Toyota's new hydrogen-powered car has a record-setting range
After severing ties with Tesla in 2014, Toyota has shifted its focus toward fuel cells and away from all-electric cars.
On Wednesday, Toyota announced that the Mirai had achieved an EPA-estimated range of 312 miles. That's the longest range of any zero-emission vehicle on the market today, including electric vehicles.
"Toyota realized in the early 90's that electrification was key to the future of the automobile," said Toyota's North America CEO Jim Lentz in a statement
"Just as the Prius introduced hybrid-electric vehicles to millions of customers nearly twenty years ago, the Mirai is now poised to usher in a new era of efficient, hydrogen transportation."
One major hurdle left for Toyota to surmount is the lack of hydrogen filling stations, which cost about $1 million each to build. According to the Department of Energy, there are only a dozen hydrogen filling stations nationwide, most of which are in California.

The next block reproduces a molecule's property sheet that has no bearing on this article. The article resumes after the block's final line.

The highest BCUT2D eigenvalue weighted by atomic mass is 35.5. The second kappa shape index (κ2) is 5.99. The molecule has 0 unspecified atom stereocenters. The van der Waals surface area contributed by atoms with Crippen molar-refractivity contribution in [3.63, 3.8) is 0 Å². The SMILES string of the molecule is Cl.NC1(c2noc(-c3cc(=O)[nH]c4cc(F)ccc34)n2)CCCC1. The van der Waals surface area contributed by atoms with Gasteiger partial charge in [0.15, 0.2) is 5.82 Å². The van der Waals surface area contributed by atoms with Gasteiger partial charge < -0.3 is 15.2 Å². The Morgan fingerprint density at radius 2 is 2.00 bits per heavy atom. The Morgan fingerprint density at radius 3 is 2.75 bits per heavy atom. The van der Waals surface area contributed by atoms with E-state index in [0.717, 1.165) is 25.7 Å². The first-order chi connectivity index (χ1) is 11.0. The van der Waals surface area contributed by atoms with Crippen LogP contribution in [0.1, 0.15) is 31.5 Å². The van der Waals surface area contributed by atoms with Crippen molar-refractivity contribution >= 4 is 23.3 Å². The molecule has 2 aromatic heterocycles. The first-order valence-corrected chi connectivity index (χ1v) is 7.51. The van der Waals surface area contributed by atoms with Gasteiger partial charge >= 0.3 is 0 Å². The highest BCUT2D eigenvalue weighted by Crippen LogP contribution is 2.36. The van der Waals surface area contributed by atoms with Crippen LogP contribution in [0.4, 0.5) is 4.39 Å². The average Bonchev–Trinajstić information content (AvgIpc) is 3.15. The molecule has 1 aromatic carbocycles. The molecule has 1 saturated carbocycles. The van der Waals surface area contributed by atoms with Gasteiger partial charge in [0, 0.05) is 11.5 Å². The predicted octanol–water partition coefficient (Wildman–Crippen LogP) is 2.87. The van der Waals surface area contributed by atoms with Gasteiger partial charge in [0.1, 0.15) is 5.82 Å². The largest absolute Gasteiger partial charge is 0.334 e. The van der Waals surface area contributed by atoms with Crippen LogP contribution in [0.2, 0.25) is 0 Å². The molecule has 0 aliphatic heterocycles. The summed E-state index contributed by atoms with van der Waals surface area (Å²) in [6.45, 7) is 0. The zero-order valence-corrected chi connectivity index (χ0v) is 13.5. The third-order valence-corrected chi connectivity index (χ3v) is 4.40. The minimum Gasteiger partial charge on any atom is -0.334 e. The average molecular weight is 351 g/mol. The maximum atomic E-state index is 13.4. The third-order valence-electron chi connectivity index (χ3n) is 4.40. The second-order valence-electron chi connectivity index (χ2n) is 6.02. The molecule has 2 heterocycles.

The 2016 Mirai is expected to come with a price tag of $57,500 - less than initial estimates, and keeping the car much more affordable than its electric counterparts. (Tesla's Model S starts at $69,900).
Tesla, which is expected to announce an affordable cousin to its flagship Model S soon, has gone all in on electric vehicles. When its massive battery gigafactory comes on line within the year, battery technology is expected to improve and prices may drop.
To sweeten the deal, Toyota says it will offer three years of complimentary fuel to Mirai purchasers.
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